Nelson: The best compliment I ever got about this film, was Vince turned to me after screening and said, "Miles would have loved this film.” Even when I say that, I still get the hair on the back of my neck stand up. Because there's no greater compliment to me than that Miles would have loved this film.
Wilburn: I think so. I know so.
Fox News: Vince, a lot has been said about your uncle. What was it about this project that made you want to get involved?
Wilburn: Stanley told the truth. A lot of times people write about Uncle Miles or they do documentaries or movies and it's not the truth. Stanley, he went for the honesty, what made the man tick. That's one of the things we love about the documentary. Stanley was honest. It's important.
Fox News: What are some misconceptions that the two of you wanted to address in the film?
Nelson: I think one of the things that are really, I hope, important about the film is it's not only about Miles, but it's about how racism in the United States affects people and how the racism that Miles experienced within his life affected him. Also, Miles' father and mother had a very abusive relationship. There's a great quote from Miles in the film where he says, as a kid, seeing his mother and father fight, he says, "It had to affect us somehow, but I don't know how." Then, as the film goes on, I think we see how it affected him. So there's a lot of other things in the film that I think can grab people that aren't just about jazz and not just about the music.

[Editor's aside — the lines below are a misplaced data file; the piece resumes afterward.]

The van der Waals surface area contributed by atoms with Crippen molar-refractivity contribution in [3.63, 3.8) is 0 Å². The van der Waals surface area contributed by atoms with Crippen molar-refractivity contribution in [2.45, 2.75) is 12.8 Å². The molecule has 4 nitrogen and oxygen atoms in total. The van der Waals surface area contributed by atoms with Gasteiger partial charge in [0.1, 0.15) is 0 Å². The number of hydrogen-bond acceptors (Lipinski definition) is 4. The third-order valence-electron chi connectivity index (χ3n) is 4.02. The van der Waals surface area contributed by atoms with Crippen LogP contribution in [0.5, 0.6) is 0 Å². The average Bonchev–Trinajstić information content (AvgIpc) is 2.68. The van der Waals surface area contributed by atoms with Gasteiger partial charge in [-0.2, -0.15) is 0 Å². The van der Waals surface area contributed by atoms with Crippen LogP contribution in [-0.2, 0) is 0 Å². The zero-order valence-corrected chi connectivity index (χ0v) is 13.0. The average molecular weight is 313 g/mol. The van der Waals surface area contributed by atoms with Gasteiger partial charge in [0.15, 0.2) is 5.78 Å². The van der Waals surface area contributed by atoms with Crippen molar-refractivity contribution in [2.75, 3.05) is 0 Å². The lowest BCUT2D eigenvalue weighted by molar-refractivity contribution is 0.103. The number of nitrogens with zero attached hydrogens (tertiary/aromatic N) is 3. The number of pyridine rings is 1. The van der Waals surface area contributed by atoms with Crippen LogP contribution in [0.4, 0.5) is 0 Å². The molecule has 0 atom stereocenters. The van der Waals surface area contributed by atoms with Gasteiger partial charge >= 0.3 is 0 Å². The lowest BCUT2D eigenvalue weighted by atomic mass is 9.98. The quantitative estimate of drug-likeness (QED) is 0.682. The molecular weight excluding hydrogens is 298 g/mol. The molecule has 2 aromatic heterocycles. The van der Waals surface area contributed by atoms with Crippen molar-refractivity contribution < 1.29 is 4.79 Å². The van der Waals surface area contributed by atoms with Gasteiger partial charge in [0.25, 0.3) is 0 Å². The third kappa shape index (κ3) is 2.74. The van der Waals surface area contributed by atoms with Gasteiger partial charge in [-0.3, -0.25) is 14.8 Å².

Miles grew up wealthy. His father was a dentist. Besides living in East St. Louis, they had a farm outside town. Miles had his own horse as he was growing up. But still, he was subjected to the racism of the South and racism in the United States.